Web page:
Sunday, March 22, 2015

March Madness

You want to talk madness. March is madness. Last week rendered me nearly unrecognizable.

Fig. 1. Professor Whitehead a la the end-of-March.
Of particular note is the thinning hair, the paranoid visage, and lips that have morphed into zippers.

I've only been on the job for two and some years, so it's hard to draw any firm conclusions. But March seems like its the Grand Beast of the year. We've been in-semester for 7 months with only winter "break" to give us "respite". Where "respite" is defined as a chance to travel to multiple states/countries on a quest to make up for all of the time you didn't spend with your and/or your spouse's family in the last 12 years. Put briefly: we are tired.

We're coming around a bend, though. We just interviewed our last faculty candidate, and we have only a couple of seminar visitors left. I teach my last class 38 days from today. Then, Professor Whitehead is out for the summer and ZOMG she is going to do All of the Science and grow amazing things in the garden. This year, I'll be growing crazy a** fruit-berry things, including Naranjilla, from the northwestern part of South America.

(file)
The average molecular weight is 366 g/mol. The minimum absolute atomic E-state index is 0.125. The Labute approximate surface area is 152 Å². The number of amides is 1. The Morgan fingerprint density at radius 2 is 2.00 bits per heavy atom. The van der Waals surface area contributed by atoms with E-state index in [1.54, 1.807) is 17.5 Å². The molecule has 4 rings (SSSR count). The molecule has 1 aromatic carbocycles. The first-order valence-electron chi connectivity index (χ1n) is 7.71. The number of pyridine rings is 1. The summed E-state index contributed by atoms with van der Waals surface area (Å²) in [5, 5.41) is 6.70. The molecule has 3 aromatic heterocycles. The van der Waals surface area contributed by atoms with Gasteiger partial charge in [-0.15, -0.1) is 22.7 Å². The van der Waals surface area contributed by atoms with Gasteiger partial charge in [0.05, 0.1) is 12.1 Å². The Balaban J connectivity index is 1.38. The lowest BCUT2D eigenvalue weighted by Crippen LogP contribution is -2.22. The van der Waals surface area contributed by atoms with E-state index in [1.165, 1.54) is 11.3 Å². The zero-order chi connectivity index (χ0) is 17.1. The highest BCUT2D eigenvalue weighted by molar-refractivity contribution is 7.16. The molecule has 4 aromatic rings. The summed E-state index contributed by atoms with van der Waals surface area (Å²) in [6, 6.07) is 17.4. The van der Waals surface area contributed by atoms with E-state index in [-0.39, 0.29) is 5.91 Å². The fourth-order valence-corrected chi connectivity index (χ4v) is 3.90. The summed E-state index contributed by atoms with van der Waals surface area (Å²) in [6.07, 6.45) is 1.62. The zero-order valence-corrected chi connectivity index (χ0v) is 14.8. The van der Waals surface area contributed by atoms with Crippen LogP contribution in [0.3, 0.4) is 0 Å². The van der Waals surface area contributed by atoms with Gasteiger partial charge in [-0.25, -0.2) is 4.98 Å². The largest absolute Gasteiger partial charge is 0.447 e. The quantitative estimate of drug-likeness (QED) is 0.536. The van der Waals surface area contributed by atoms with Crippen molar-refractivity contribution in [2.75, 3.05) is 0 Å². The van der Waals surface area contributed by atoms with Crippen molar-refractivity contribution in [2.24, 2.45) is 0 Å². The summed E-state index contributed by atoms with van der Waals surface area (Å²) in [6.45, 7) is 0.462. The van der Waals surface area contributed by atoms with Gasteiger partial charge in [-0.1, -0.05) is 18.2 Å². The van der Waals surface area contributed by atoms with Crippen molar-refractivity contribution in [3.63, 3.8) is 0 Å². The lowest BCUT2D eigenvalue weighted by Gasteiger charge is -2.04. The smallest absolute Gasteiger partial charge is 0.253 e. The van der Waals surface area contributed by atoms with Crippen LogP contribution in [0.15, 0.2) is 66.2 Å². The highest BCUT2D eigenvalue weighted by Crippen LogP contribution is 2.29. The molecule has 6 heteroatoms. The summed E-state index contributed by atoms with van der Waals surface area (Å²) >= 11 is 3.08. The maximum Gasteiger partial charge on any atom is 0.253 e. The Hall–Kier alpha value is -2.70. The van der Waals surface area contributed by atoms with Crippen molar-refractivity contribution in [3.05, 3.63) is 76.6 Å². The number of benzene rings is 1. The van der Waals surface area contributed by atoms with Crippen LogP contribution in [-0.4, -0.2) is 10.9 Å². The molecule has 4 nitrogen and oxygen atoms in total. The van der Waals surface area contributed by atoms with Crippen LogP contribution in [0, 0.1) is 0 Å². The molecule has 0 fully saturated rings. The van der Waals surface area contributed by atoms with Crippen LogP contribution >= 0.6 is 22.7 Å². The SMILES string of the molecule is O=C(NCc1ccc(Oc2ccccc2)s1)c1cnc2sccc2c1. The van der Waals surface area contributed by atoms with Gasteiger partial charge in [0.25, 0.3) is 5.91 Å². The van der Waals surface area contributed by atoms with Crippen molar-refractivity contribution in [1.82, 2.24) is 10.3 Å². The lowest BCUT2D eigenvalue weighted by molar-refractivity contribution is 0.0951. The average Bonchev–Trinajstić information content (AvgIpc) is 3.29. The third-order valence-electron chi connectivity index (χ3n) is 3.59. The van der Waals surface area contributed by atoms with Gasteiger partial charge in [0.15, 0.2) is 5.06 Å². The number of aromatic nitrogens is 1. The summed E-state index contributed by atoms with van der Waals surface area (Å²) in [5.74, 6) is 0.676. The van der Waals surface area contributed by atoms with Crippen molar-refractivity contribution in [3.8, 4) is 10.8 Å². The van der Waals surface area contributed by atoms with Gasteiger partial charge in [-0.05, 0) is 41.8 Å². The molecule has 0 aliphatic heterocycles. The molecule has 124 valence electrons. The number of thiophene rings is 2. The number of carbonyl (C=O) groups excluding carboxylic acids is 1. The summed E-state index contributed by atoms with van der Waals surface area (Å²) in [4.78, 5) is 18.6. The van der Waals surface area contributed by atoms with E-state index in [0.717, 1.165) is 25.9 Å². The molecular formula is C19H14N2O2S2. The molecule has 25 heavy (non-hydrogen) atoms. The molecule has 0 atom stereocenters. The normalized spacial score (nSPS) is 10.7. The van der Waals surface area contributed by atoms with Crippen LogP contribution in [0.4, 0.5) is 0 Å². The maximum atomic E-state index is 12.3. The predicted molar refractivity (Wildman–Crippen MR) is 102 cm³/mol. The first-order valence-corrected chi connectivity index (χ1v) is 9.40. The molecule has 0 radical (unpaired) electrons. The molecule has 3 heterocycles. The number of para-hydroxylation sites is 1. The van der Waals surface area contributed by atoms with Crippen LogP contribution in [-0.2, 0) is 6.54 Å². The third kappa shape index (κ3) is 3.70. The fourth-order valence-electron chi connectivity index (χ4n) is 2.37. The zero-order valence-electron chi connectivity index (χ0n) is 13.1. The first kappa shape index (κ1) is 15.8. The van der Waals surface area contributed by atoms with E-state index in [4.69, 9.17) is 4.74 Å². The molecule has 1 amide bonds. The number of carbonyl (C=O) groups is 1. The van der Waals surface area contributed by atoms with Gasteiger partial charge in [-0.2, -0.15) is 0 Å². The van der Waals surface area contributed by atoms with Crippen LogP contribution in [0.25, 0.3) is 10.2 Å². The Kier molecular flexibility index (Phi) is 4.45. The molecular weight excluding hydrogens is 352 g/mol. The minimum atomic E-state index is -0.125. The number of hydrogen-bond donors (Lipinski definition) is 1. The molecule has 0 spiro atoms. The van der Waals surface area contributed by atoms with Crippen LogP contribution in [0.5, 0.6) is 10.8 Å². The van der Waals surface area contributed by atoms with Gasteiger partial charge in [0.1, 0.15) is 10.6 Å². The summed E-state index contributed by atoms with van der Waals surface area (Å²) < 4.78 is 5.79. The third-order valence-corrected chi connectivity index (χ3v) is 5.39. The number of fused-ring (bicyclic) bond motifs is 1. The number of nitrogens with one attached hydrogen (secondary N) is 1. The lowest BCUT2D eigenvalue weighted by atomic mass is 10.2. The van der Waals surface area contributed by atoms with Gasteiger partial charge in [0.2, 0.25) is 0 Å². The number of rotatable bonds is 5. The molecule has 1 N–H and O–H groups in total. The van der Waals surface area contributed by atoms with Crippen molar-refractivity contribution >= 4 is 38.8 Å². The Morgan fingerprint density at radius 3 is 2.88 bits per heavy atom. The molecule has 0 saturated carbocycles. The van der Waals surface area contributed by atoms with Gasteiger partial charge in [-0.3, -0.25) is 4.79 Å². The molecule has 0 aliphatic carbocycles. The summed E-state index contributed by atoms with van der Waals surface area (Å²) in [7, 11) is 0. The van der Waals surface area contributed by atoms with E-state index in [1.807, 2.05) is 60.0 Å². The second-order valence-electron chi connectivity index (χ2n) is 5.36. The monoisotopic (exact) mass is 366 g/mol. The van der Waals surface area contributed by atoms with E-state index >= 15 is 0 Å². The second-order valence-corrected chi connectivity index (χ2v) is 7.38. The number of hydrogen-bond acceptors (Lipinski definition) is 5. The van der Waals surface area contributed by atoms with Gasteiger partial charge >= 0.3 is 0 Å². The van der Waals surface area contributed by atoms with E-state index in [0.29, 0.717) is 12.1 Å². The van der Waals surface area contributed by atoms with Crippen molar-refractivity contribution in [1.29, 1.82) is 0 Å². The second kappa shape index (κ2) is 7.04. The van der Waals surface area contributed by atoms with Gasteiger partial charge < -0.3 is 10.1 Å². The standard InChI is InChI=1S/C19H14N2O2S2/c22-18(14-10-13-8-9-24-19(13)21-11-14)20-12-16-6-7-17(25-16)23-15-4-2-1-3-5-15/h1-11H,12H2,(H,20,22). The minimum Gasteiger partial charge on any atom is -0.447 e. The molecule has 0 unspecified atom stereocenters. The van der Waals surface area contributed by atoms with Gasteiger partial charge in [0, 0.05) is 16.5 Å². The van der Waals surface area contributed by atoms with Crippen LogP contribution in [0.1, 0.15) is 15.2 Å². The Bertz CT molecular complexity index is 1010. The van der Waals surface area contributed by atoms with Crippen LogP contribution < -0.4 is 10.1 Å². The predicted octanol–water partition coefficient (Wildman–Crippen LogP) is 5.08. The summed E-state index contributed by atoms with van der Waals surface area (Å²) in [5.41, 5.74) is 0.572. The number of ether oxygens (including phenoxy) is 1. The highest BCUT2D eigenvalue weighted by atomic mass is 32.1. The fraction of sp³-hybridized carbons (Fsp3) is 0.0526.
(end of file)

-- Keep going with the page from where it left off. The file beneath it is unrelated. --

Fig. 2. The Naranjilla, aka Solanum quitoense, is neither a tomato nor a berry. Discuss. This plant gets inch long red thorns, which is awesome.


All of the madness and the belly-aching about the madness gives me pause, though. Sometimes I feel like I'm caught in this trap where I'm always looking forward to something in the not-so-distant future. I'll feel better once the big presentation is over, or once I get that grant submitted. But after two years of doing this job, it's become clear that this is life. All of these passing phases are not a passing phase. These phases, this job, is a privilege. We get to do many things. And perhaps it's time to start enjoying it for what it is when it is it.

March is mad because the university is teeming with life. Undergrads are clamoring to find positions for the summer, seminar speakers talk about inspired science, grad students are defending, and we get to consider new faculty members and all of the vision and new directions they might bring to our department in the years to come. We've worked hard for the past seven months to make March mad. So maybe I should savor it while I can, before my weird summer berries take over the garden.